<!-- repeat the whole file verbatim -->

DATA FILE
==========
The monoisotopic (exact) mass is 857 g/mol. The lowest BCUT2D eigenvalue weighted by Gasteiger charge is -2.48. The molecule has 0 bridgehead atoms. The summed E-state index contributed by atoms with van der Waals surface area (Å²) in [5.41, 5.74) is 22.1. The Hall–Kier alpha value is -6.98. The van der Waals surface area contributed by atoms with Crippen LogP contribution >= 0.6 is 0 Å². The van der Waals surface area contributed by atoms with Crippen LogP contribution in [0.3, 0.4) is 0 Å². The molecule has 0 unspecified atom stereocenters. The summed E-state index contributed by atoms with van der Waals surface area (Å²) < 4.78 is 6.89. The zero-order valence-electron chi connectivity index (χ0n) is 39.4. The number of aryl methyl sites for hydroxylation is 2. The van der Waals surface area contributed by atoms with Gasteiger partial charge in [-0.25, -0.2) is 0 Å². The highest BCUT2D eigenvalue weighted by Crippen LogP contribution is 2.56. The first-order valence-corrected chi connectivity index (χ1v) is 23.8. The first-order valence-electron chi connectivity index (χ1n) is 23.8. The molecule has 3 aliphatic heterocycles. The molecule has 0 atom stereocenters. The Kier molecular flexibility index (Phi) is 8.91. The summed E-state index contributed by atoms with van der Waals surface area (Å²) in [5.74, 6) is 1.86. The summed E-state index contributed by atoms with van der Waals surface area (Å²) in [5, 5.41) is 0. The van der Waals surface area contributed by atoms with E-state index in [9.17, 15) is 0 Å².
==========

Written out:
The monoisotopic (exact) mass is 857 g/mol. The lowest BCUT2D eigenvalue weighted by Gasteiger charge is -2.48. The molecule has 0 bridgehead atoms. The summed E-state index contributed by atoms with van der Waals surface area (Å²) in [5.41, 5.74) is 22.1. The Hall–Kier alpha value is -6.98. The van der Waals surface area contributed by atoms with Crippen LogP contribution >= 0.6 is 0 Å². The van der Waals surface area contributed by atoms with Crippen LogP contribution in [0.3, 0.4) is 0 Å². The molecule has 0 unspecified atom stereocenters. The summed E-state index contributed by atoms with van der Waals surface area (Å²) < 4.78 is 6.89. The zero-order valence-electron chi connectivity index (χ0n) is 39.4. The number of aryl methyl sites for hydroxylation is 2. The van der Waals surface area contributed by atoms with Gasteiger partial charge in [-0.25, -0.2) is 0 Å². The highest BCUT2D eigenvalue weighted by Crippen LogP contribution is 2.56. The first-order valence-corrected chi connectivity index (χ1v) is 23.8. The first-order valence-electron chi connectivity index (χ1n) is 23.8. The molecule has 3 aliphatic heterocycles. The molecule has 0 atom stereocenters. The Kier molecular flexibility index (Phi) is 8.91. The summed E-state index contributed by atoms with van der Waals surface area (Å²) in [5.74, 6) is 1.86. The summed E-state index contributed by atoms with van der Waals surface area (Å²) in [5, 5.41) is 0. The van der Waals surface area contributed by atoms with E-state index in [9.17, 15) is 0 Å².